Joseph Ledger Sowden's birth name was Joseph Sowden Ledger. Prior to him being transported to Western Australia, he was convicted on many occasions and perhaps used both surnames (his mother's maiden name was Sowden) to avoid detection of past offences. Some of these convictions were: Dec 1842, Leeds. Larceny. Jailed for 5 months. Oct 1843… Continue reading Joseph Ledger or Sowden 1824-1895 Convict No. 7551
George Steel was 25 years old when he and 18 year old accomplice John Martin were indicted for a robbery with violence against George Hennessy, a tailor, at the Old Bailey, London on 29th August 1849. It was a particularly brutal crime where the victim was assaulted and struck with a life preserver (club-like weapon… Continue reading George Steel 1824 – 1865 Convict No. 282
Foreword “I’m illegitimate!” Jean declared to the author (her daughter) of this story. “I had no idea until my brother Ian told me when I visited him in Canada in the 1980’s. I’d always wondered why my father was so distant towards me when I was little…” Jean's mother Maggie had never said a word… Continue reading Who was my Father?
John Sellenger (variants: Salinger, Sallinger, Sallenger) arrived in Fremantle on 31st. August 1853 on the ship Phoebe Dunbar, which had sailed non-stop from Kingstown, Ireland, taking 89 days. He was fortunate not to have been one of the 16 convicts and passengers who died during the journey, supposedly of Typhus but more likely of advanced… Continue reading John Sellenger or Salinger 1832 – 1906 Convict No. 2400
I was recently asked to try and trace the ancestry of a mixed race Australian whose grandmother was half Indigenous Australian and half white Australian, born in 1920. This was the first time I'd been tasked with researching Aboriginal ancestry and I was somewhat daunted by the thought of so little recorded information being available.… Continue reading Tracing Aboriginal Ancestry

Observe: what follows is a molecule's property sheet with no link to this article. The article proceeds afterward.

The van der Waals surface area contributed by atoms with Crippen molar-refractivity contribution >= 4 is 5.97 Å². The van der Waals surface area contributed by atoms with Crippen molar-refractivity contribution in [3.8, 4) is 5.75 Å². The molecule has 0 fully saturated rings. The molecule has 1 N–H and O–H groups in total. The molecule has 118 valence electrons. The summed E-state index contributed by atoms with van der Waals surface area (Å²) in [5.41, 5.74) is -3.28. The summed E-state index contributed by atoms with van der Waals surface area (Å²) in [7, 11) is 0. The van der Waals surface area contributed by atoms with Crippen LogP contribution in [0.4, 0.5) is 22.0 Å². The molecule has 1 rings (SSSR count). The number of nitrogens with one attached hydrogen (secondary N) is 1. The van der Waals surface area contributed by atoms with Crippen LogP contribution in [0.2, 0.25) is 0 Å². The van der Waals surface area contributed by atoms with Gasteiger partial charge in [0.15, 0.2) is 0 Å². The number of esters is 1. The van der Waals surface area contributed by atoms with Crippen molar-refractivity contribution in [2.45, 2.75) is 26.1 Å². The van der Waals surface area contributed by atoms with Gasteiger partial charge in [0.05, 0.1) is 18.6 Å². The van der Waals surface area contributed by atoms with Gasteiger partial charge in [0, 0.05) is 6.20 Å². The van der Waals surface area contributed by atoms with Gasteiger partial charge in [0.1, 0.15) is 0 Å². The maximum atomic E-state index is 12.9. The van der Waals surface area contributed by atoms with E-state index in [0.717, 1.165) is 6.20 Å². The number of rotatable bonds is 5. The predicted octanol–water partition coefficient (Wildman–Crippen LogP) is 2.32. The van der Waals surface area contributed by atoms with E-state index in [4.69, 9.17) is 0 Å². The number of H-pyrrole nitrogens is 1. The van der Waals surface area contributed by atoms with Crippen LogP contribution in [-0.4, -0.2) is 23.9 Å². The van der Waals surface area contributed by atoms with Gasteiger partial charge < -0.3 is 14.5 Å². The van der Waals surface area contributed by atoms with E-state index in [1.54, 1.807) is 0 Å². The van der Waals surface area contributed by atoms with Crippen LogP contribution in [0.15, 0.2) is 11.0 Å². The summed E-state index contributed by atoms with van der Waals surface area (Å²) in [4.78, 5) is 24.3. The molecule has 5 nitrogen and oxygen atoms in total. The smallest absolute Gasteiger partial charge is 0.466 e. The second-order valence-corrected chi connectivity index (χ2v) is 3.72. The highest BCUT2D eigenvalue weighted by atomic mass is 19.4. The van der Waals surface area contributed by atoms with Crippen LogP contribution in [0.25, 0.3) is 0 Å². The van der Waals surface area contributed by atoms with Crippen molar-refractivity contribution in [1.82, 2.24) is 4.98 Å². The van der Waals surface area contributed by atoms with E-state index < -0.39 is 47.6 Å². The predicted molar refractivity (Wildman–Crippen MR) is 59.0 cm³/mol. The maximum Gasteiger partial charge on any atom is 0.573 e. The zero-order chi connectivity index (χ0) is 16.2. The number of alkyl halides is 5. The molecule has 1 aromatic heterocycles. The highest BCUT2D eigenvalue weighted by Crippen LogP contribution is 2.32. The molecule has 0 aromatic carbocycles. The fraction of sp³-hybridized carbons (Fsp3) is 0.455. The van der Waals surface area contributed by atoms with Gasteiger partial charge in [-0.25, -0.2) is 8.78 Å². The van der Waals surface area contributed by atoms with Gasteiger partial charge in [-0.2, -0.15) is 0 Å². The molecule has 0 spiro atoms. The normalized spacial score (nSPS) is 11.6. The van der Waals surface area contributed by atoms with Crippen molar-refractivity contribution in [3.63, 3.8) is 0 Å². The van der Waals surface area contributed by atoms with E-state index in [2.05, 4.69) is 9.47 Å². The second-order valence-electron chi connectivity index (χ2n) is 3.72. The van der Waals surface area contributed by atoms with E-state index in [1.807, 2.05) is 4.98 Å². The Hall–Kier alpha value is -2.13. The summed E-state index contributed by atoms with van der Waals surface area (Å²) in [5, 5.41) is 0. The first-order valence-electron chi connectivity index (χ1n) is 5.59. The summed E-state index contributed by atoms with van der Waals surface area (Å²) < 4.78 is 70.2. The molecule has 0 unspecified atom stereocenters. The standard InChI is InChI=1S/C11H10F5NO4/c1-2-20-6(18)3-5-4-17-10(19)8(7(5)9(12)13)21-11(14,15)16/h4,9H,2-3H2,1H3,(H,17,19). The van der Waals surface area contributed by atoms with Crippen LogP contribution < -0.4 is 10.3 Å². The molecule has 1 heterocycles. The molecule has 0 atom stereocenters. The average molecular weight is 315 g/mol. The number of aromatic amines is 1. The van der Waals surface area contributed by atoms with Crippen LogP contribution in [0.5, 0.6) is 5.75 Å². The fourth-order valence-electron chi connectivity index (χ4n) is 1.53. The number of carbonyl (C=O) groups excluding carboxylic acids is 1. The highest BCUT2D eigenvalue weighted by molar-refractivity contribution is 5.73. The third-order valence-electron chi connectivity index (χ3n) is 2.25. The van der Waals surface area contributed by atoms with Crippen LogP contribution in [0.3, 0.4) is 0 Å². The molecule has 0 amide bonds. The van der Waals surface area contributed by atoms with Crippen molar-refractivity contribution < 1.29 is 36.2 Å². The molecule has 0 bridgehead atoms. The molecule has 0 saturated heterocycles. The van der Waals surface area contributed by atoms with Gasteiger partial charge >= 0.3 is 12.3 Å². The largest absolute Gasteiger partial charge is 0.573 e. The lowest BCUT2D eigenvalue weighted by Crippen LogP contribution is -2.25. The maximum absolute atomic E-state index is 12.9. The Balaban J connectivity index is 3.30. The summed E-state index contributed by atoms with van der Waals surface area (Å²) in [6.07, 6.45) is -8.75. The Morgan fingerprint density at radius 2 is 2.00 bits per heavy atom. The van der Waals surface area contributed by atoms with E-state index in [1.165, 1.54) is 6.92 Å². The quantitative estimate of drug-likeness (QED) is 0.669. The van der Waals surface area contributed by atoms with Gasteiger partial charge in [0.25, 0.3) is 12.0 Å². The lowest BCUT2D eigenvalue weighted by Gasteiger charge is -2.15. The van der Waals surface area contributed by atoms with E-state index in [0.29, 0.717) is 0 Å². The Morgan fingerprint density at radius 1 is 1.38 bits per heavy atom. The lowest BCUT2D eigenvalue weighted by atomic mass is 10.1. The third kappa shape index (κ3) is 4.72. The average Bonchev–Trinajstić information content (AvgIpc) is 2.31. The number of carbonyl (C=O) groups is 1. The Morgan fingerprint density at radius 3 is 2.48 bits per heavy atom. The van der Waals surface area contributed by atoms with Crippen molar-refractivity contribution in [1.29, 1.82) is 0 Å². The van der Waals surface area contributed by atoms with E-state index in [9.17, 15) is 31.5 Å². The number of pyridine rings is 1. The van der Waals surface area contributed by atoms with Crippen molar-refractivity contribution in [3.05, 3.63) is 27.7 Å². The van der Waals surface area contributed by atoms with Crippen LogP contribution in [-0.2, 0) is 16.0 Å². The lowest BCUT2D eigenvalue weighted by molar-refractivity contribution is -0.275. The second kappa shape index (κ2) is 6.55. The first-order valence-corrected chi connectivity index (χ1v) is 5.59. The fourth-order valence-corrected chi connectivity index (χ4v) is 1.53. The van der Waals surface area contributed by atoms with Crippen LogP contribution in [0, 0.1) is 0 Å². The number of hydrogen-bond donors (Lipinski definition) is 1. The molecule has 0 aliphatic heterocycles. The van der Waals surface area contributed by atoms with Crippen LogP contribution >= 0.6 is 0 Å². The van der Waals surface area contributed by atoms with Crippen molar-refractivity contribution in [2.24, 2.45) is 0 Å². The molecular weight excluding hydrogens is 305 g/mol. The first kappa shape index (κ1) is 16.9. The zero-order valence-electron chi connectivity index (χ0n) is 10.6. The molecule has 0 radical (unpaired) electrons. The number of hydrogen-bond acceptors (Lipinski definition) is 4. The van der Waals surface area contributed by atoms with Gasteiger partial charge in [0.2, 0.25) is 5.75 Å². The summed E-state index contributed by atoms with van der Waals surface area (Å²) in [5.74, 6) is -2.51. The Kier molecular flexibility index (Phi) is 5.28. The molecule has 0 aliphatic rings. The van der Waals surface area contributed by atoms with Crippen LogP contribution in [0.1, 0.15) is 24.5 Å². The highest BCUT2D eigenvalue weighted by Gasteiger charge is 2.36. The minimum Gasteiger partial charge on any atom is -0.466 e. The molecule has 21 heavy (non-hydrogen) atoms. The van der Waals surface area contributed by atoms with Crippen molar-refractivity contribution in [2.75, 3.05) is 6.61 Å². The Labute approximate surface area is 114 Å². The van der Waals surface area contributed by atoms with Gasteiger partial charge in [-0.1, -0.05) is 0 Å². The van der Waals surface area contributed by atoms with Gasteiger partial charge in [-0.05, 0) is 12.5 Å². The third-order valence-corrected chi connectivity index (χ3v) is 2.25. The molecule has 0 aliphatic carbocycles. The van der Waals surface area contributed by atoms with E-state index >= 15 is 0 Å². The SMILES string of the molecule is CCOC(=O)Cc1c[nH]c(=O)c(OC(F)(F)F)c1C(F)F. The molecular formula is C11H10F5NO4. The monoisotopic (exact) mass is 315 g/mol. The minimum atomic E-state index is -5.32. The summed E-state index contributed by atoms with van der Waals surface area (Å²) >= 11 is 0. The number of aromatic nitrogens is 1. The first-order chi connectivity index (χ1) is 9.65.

John Richards was convicted of burglary at Liverpool Assizes on the 9th December 1848 and sentenced to 7 years imprisonment for stealing 2 hams1. This was the era of the potato famine in Ireland, which caused mass starvation, disease and emigration. John was about 23 years old, an ex soldier from Dublin, Ireland, whose parents… Continue reading John Richards 1823 – 1897 Convict No. 453
Before George Ryder was convicted of breaking a window and stealing a watch from Timothy Wakefield's shop in Lancaster, he had been imprisoned a staggering 32 times in his young life1. It was the 1st. January 1849 and he was 24 years old when he was sentenced to 7 years transportation to Australia for stealing… Continue reading George Ryder or Rider 1824 – 1889 Convict No. 972